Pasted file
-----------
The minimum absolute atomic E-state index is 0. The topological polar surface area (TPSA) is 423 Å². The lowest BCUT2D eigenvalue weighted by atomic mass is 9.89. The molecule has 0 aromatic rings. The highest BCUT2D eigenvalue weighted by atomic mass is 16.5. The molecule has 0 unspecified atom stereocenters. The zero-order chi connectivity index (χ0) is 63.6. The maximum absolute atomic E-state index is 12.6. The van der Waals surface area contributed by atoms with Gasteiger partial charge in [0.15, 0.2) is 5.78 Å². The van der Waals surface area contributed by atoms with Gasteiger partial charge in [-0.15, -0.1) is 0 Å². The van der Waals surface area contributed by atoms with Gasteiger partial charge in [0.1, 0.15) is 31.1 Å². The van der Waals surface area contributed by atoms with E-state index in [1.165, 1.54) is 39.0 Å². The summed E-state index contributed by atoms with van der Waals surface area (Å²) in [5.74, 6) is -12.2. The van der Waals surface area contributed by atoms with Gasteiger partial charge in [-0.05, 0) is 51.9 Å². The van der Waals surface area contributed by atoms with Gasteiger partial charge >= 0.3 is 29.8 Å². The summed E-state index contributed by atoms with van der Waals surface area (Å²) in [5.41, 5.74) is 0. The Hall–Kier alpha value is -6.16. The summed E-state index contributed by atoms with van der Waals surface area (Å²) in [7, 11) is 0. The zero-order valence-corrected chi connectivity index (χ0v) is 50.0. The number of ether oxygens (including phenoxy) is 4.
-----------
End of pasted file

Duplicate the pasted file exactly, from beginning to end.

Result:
The minimum absolute atomic E-state index is 0. The topological polar surface area (TPSA) is 423 Å². The lowest BCUT2D eigenvalue weighted by atomic mass is 9.89. The molecule has 0 aromatic rings. The highest BCUT2D eigenvalue weighted by atomic mass is 16.5. The molecule has 0 unspecified atom stereocenters. The zero-order chi connectivity index (χ0) is 63.6. The maximum absolute atomic E-state index is 12.6. The van der Waals surface area contributed by atoms with Gasteiger partial charge in [0.15, 0.2) is 5.78 Å². The van der Waals surface area contributed by atoms with Gasteiger partial charge in [-0.15, -0.1) is 0 Å². The van der Waals surface area contributed by atoms with Gasteiger partial charge in [0.1, 0.15) is 31.1 Å². The van der Waals surface area contributed by atoms with E-state index in [1.165, 1.54) is 39.0 Å². The summed E-state index contributed by atoms with van der Waals surface area (Å²) in [5.74, 6) is -12.2. The van der Waals surface area contributed by atoms with Gasteiger partial charge in [-0.05, 0) is 51.9 Å². The van der Waals surface area contributed by atoms with Gasteiger partial charge >= 0.3 is 29.8 Å². The summed E-state index contributed by atoms with van der Waals surface area (Å²) in [5.41, 5.74) is 0. The Hall–Kier alpha value is -6.16. The summed E-state index contributed by atoms with van der Waals surface area (Å²) in [7, 11) is 0. The zero-order valence-corrected chi connectivity index (χ0v) is 50.0. The number of ether oxygens (including phenoxy) is 4.